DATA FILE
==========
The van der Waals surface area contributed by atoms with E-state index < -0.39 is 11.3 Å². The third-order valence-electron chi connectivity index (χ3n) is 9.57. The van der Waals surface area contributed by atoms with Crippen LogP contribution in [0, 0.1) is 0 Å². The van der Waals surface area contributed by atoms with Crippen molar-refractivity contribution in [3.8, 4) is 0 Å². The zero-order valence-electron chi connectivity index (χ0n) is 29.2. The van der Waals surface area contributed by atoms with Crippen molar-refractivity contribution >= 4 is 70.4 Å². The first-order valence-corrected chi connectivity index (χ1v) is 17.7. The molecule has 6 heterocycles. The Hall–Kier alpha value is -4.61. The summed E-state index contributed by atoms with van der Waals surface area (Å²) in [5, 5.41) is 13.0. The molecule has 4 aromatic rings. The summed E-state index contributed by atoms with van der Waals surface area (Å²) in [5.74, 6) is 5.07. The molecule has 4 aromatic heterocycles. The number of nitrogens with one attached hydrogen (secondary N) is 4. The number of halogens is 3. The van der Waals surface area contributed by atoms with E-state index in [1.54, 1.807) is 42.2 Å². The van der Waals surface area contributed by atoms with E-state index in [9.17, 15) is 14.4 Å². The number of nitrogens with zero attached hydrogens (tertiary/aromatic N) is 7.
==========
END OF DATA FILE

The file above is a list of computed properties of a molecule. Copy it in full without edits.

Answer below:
The van der Waals surface area contributed by atoms with E-state index < -0.39 is 11.3 Å². The third-order valence-electron chi connectivity index (χ3n) is 9.57. The van der Waals surface area contributed by atoms with Crippen LogP contribution in [0, 0.1) is 0 Å². The van der Waals surface area contributed by atoms with Crippen molar-refractivity contribution in [3.8, 4) is 0 Å². The zero-order valence-electron chi connectivity index (χ0n) is 29.2. The van der Waals surface area contributed by atoms with Crippen molar-refractivity contribution >= 4 is 70.4 Å². The first-order valence-corrected chi connectivity index (χ1v) is 17.7. The molecule has 6 heterocycles. The Hall–Kier alpha value is -4.61. The summed E-state index contributed by atoms with van der Waals surface area (Å²) in [5, 5.41) is 13.0. The molecule has 4 aromatic rings. The summed E-state index contributed by atoms with van der Waals surface area (Å²) in [5.74, 6) is 5.07. The molecule has 4 aromatic heterocycles. The number of nitrogens with one attached hydrogen (secondary N) is 4. The number of halogens is 3. The van der Waals surface area contributed by atoms with E-state index in [1.54, 1.807) is 42.2 Å². The van der Waals surface area contributed by atoms with E-state index in [9.17, 15) is 14.4 Å². The number of nitrogens with zero attached hydrogens (tertiary/aromatic N) is 7.